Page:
The Debt/GDP ratio reflects national/federal government debt, not private debt. It’s used as a heuristic politically for the point where so-called “insolvency” is supposedly reached, but you cannot compare a cash flow item with a balance sheet item as that ratio is doing. A proper method would be debt payments as a percentage of income (tax revenues), since income (tax revenues) is what pays down debt, not GDP. Most of us have debt several orders larger than our incomes… so its not the size of the debt that is a problem per se; its whether or not you have the cash flow to pay it down. The PIIGS countries do not have the tax revenues nor do they have a central bank willing bail them out nor control their own currency to devalue the real value of their debts, so they’re in a real pickle.
As far as real estate goes, the USA is at the bottom of the barrel in terms of overvalution compared to other countries such as Australia or Canada. I do now know (since I haven’t looked yet) if this is due to increased subprime lending and/or loosening of mortgage restrictions that we haven’t really done again (but certainly have in autos and education).
Related: Why Is United States Property So Cheap Compared To The Rest Of The World?
I struggle with the mortgage being good debt.
In rental property I think it certainly is an I’m in no hurry to pay it down. The leverage is helpfull at least in a generally up trending market, the interest and depreciation turns a gain into a loss (initially) and eventually into a break even for tax purposes.
For a primary residence it gets hazy.
One consideration is a comparison to the risk free rate of return. Generally you’re about even with treasuries even when accounting for interest deduction. If the standard deduction goes up this may be even more close.
Second consideration for me, at least in my state, is legal protection. In the case of a lawsuit (my kid runs over a jogger) my house it protected…my brokerage account is up for grabs.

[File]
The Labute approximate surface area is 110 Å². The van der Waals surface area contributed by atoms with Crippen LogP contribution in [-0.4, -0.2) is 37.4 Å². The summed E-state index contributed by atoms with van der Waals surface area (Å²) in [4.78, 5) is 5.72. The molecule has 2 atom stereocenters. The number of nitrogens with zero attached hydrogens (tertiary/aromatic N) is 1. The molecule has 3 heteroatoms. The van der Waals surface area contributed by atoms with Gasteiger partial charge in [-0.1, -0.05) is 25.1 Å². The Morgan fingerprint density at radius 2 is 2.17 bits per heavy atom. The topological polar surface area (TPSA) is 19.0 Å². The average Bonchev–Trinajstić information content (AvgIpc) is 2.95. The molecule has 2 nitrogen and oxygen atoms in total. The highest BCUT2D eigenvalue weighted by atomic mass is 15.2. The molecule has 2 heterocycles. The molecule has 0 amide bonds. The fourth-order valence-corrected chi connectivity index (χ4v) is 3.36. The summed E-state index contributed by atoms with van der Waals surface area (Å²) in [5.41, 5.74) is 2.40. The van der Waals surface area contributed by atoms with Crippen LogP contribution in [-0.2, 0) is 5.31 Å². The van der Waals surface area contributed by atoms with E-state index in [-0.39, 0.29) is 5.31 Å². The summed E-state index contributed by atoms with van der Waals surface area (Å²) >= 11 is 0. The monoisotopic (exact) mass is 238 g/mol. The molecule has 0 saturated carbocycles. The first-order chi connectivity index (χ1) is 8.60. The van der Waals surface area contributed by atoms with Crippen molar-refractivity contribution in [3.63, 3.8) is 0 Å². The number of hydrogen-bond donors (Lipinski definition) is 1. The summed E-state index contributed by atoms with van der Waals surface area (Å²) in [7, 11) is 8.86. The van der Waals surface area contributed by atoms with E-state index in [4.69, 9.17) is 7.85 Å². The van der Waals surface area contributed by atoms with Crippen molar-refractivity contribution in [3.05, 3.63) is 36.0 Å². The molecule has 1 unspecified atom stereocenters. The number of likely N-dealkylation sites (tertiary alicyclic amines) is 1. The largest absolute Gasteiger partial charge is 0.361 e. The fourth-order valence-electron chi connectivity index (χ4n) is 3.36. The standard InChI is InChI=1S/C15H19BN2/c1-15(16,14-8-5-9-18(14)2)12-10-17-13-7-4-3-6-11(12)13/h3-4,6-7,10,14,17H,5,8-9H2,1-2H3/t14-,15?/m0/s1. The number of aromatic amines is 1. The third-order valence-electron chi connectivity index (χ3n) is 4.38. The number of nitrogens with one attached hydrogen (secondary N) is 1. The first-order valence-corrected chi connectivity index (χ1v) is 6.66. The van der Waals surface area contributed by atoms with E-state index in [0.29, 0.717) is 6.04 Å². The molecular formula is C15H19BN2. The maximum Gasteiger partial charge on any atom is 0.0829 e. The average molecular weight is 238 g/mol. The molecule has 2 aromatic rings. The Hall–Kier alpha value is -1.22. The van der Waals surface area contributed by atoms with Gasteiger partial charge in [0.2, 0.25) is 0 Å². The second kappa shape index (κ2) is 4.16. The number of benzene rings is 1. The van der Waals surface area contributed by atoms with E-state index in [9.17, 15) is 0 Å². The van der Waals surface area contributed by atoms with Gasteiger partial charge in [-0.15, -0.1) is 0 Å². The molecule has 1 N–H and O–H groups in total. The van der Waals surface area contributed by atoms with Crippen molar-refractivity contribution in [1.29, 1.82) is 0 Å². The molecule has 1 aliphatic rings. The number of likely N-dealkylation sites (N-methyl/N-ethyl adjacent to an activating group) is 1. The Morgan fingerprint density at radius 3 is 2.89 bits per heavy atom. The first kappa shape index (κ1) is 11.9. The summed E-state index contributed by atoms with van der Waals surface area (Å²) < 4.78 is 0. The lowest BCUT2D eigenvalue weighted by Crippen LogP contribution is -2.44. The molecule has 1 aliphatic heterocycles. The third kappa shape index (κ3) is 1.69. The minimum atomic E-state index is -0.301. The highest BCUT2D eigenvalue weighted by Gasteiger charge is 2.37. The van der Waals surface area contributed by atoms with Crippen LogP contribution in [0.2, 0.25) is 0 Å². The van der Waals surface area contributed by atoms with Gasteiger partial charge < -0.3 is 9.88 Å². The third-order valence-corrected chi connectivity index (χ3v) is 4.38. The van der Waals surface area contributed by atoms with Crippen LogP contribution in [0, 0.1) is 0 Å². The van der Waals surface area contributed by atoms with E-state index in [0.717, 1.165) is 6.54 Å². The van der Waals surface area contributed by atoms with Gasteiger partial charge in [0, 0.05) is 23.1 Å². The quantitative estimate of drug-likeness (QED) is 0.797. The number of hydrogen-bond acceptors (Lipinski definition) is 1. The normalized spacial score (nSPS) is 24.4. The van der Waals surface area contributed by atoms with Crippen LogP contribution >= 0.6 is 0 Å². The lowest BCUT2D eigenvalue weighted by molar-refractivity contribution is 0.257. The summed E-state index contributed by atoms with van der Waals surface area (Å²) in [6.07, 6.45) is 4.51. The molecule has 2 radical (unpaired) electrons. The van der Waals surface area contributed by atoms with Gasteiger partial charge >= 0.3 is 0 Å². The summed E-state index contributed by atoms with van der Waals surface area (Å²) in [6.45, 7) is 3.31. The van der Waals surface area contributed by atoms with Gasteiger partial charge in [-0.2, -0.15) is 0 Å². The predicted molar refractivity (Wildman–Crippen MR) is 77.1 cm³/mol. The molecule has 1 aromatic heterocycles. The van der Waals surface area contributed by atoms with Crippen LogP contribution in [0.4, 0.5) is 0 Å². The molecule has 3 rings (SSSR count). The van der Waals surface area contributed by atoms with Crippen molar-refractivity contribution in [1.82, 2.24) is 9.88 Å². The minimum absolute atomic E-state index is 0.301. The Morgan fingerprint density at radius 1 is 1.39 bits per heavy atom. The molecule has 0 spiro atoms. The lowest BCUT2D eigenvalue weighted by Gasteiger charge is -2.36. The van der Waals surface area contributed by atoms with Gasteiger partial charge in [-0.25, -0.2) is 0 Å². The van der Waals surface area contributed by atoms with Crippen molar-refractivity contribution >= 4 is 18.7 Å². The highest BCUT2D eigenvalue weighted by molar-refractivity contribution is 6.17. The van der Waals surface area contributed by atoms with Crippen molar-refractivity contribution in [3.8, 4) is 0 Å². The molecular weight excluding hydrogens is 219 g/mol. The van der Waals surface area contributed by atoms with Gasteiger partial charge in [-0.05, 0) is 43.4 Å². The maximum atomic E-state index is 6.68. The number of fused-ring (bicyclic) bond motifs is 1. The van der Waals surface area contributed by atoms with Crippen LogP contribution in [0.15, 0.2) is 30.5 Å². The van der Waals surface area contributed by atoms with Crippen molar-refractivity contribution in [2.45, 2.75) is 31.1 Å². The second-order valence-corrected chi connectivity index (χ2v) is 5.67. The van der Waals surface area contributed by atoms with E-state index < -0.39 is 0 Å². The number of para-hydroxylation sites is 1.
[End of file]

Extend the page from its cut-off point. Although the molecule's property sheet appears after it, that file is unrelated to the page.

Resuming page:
I’ve come down on the side of paying it off. I realize I’m paying for peace of mind and “insurance” in a way.
Credit card debt? There’s just no excuse for that. If you’re paying interest on a credit card you’re a sucker. But thanks for subsidizing my rewards! I love traveling for free.
The irony is to really enjoy the mortgage interest deduction, it’s best if you make ~$200,000 – $250,000 and can afford a $1,000,000 mortgage.
Sam – couldn’t agree more with your debt order. A lot of credit card debt makes it almost impossible to get ahead. You’re better off owning that debt (being the lender). Another thing to think about is tax deductibility of debt. If it is tax deductible and cheap then debt (if used wisely) can really help towards wealth building.
Great info Sam. When things get uncertain domestically and/or internationally, I always get the urge to back off my 401k contributions and focus on getting rid of debt.
I’m finally seeing some light at the end of the tunnel of my $150K student loan debt. I calculated that if I put just $200 extra a month in extra payments I can have the loans gone in 2 years. Needless to say I ramped that up right away and hopefully I can get it paid off sooner! I can’t wait for the feeling of finally being debt free.
Your interest rate is either astronomical or your balance is no where close to $150k anymore if an extra $4.8k will pay it off in two years.
It sounds like he has been paying for years on what started as 150k and is now approaching the end.
Six figure student loans are no joke, especially when you are a five figure earner.
They should make it a rule of sorts, that you don’t have to start paying back loans until your annual salary exceeds your total loan amount.